Syrian government forces have claimed victory in the battle for the strategic town of Qusair in the country's long civil war.
The town, close to the Lebanese border, has been the scene of nearly three weeks of fighting, and of the first open involvement from Lebanon's Hezbollah militants in the war. It lies along a land corridor linking two of President Bashar al-Assad's stongholds - Damascus and an area along the Mediterranean coast that is the heartland of his minority Alawite sect.
For the rebels, who had been in control of the town since the uprising against Assad began, holding Qusair meant protecting their supply line to Lebanon, just 10 km away. A wide pro-Assad offensive on Qusair was launched on May 19.
Its capture solidifies some of the regime's recent gains on the ground that have shifted the balance of power in Assad's favour.
State TV said the army "restored security and peace" after successfully dismantling "terrorist networks" operating in the town over the last few days. An official in the governor's office of Homs province confirmed the report.
"At 6.30 am, Qusair became secure," the official said, and the official Syrian news agency SANA said some of the rebel fighters have surrendered.
It comes just a day after France and Britain made back-to-back announcements that the nerve gas sarin was used in Syria's conflict. A UN probe, also released Tuesday, said it had "reasonable grounds" to suspect small-scale use of toxic chemicals in at least four attacks in March and April in Syria.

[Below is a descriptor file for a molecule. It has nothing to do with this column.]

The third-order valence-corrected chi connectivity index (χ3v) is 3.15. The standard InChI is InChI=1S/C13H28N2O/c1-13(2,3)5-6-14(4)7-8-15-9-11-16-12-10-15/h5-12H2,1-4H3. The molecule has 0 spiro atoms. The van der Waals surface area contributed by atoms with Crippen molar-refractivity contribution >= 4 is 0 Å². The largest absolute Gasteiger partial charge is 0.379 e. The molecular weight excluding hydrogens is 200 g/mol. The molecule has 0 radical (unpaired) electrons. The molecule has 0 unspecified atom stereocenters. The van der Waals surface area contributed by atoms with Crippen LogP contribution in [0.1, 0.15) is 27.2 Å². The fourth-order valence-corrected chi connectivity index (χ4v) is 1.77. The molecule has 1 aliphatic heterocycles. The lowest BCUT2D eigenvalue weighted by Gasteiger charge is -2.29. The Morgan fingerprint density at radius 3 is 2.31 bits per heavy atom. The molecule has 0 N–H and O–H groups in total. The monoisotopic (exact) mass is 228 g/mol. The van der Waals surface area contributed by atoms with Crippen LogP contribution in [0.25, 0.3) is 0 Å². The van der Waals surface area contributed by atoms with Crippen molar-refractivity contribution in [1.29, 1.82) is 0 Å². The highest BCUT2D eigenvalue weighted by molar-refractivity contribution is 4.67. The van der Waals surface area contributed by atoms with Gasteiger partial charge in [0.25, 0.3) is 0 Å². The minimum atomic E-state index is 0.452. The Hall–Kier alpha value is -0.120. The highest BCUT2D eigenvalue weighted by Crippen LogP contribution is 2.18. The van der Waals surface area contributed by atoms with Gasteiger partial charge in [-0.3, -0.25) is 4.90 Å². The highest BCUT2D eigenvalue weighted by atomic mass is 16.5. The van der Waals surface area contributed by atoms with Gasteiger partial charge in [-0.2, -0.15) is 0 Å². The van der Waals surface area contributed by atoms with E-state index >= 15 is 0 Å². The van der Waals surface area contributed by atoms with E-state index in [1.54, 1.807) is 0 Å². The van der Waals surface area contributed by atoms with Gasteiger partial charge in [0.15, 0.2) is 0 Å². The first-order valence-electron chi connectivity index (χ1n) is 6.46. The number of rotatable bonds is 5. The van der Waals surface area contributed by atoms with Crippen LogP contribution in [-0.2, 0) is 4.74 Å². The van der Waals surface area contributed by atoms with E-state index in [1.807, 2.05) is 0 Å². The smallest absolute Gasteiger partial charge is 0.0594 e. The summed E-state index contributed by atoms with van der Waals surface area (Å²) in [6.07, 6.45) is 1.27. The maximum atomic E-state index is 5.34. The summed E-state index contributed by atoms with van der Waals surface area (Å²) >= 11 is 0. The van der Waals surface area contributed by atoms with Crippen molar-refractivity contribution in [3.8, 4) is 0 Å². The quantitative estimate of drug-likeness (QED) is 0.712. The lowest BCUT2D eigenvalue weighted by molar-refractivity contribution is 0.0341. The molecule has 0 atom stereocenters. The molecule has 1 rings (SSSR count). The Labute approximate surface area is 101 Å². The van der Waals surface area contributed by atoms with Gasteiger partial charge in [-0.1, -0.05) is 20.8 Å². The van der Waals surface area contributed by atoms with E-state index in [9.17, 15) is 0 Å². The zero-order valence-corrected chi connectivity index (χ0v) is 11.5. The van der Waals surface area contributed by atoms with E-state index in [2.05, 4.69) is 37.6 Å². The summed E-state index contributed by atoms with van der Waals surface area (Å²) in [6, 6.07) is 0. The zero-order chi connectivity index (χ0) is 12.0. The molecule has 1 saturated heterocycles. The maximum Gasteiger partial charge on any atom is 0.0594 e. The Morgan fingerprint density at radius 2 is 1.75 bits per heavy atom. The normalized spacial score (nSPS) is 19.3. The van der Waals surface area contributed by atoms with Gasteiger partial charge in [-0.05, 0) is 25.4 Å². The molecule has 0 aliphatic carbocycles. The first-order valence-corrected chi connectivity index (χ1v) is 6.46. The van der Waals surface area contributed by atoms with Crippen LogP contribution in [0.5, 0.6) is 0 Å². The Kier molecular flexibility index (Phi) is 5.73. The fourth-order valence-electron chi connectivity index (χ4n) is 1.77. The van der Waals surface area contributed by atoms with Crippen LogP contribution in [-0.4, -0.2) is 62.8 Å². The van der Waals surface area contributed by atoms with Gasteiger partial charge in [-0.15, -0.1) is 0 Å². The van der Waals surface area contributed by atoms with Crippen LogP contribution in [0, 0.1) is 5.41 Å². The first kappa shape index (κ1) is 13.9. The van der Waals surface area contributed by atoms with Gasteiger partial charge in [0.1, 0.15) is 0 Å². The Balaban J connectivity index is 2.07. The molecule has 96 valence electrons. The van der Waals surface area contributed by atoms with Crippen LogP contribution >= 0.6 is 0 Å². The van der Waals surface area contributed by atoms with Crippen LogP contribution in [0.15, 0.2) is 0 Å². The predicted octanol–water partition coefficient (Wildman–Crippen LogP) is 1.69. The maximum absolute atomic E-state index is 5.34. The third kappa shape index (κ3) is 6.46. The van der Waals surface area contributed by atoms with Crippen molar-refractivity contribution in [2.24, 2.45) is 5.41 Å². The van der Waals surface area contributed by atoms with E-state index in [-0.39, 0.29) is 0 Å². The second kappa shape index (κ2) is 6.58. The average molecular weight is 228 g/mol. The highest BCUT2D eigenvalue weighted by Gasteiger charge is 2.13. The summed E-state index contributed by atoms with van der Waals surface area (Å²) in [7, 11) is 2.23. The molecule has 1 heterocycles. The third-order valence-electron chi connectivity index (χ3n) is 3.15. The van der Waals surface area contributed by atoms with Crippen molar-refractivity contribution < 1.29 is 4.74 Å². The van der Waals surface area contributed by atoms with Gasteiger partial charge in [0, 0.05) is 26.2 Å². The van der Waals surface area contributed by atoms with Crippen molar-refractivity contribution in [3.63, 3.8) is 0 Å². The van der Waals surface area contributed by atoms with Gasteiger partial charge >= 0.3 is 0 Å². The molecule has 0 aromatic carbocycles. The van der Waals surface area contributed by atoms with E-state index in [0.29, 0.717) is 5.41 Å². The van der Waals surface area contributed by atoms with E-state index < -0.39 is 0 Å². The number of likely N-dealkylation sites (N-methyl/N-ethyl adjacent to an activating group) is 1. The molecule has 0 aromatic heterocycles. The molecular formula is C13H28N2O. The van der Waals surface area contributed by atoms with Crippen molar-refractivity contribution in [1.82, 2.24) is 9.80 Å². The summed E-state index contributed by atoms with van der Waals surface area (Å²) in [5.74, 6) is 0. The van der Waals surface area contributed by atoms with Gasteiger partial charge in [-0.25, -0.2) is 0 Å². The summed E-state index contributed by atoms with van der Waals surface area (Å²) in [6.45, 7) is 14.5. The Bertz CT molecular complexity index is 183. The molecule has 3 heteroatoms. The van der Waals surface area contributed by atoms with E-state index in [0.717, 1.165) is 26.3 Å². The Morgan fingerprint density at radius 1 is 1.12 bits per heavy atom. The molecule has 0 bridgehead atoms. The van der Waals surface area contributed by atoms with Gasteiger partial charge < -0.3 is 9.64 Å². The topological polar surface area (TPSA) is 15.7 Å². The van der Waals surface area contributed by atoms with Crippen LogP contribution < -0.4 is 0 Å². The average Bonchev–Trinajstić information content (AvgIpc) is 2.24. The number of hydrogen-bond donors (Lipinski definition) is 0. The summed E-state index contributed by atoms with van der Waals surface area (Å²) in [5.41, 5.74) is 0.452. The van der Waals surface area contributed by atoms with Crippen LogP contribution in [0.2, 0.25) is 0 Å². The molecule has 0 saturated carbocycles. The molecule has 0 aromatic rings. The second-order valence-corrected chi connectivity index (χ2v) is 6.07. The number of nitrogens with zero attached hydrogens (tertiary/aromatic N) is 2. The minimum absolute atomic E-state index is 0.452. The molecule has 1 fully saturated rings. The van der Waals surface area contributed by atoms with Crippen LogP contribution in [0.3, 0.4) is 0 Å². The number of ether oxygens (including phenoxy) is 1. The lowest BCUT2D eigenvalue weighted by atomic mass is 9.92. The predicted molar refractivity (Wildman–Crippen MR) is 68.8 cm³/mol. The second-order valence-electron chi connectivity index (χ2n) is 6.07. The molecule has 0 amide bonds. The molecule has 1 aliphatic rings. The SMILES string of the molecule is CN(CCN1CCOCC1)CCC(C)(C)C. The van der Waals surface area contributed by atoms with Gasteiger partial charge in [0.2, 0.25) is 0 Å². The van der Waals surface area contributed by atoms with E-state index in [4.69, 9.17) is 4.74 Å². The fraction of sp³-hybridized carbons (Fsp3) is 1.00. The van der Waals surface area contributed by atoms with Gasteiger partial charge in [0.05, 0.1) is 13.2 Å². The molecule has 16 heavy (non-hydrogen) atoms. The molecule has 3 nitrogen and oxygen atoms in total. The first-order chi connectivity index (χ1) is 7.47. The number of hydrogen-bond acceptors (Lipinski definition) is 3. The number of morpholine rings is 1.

Syria's civil war, now in its third year, is thought to have killed more than 70,000 and displaced more than one million. It is fought between forces loyal to President Assad and rebels, mostly from the disparate Free Syrian Army.
The conflict has spilled periodically across Syria's borders with Lebanon, Iraq and Turkey, threatening to engulf the region.
In the past week, rebels in Qusair called on fighters from all over Syria to come to their aid, and foreign fighters were suspected to be playing a large role in the city's defence.
The battle has also laid bare Hezbollah's growing role in the Syrian conflict. The Shia militant group, which has been fighting alongside Assad's troops, initially tried to play down its involvement, but could no longer do so after dozens of its fighters were killed in Qusair and buried in large funerals in Lebanon.
Hezbollah's leader, Hassan Nasrallah, firmly linked his militant group's fate to the survival of the Syrian regime, which has been one of its strongest allies.
Lebanon's Al-Mayadeen TV, which has reporters embedded with Syrian troops, was reporting live from Qusair today, showing images of damaged buildings and a deserted town. The reporter said there was no sign of fighting.
The municipal building in the centre of Qusair appeared to be pockmarked from fighting. A Syrian flag was raised above it, claiming government control of the town.